As if they were a fading dream, rough seas, howling winds and murky swells feel long gone. Bryher exudes warmth, happiness and abundance of life. In the sheltered, shallow waters of the channel, boats and yachts clamber for space to drop anchor, their tenders pottering back and forth to the shore for supplies. Visitors sail, kayak, paddle board and swim. Laughter and conversations drift across the still air. Was it really only a few weeks ago the island was all but empty?
On the farm nature is flourishing. Bees, butterflies, insects and birds fill the fields and sky with their busy behaviour and noisy songs. Vegetables of all shapes, sizes and colours emerge from their lush greenery, surprising us with their rate of growth. Each one a pure joy to harvest, with that addictive sense of achievement after all that hard work and patience.
My swim this morning began at 5:45am with a walk to the far side of the Island, sun rising to my right. Down at Kitchen Par a fisherman is preparing to leave for a day at sea, engine quietly popping, the clatter of lobster pots being stacked, always in his yellow oilers.
There are three of us swimming, and one kayaking alongside. Some company is always lovely although I am sure I must bore them silly with my absolute passion for sea swimming, tales of other swims and encounters with the local wildlife.
The water is gin clear making it easy to spot the speckled grains of sand, tiny floating strips of twisted weed, a small compass jellyfish. There is no pinch of cold or sharpness of breath, just as there is no whisper of a breeze, no ripple on the sea's surface. Today is all perfectly clear, perfectly still, perfectly calm.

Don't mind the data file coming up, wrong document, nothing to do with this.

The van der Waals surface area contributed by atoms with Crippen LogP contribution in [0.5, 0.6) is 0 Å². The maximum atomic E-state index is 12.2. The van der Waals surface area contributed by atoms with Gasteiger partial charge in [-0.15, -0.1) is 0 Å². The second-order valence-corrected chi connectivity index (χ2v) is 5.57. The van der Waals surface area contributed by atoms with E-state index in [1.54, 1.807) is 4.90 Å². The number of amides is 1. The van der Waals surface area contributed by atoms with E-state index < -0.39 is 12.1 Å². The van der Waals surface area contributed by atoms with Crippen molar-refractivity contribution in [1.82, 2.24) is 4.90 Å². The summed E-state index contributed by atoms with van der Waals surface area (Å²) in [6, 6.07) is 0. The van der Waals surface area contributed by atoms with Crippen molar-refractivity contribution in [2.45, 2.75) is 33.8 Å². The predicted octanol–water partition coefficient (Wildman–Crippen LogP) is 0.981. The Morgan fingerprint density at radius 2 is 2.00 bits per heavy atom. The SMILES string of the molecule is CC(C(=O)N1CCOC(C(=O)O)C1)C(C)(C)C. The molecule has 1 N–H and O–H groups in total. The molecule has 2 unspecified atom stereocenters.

As we swim away from the shore the seabed remains sandy for a while, the water an emerald-green turquoise, filled with softly dancing light. Peeping above the dark shape of Tresco, the sun, tantalisingly close to breaking that black horizon and flooding us in gold. Out towards the northern side of Hangman's Rock the seabed darkens. Drifting in the depths are the golden locks of thong weed, or mermaids hair, caught in the slight current as the tide flows in.
The rocks of Shipman Head reach out from the dark sea to bathe in the morning sun.
With the perfect timing of an epic movie, we round the rockface just as the sun bursts open, a golden, glowing fireball dripping onto the water, we squint in its brightness. Waters dark below, white light above.
High above us on the rocky ledges oyster catchers mew and peep. Further down the channel the kayaker spots a young seal sunbathing on a fisherman's lobster carb but the swimmers are too far away to see.
Now the current takes us, free riding back into the channel between the rock and the shore. We skim over beds of silky weed and limpet covered rocks, back into the human world, back to the shore, back for breakfast.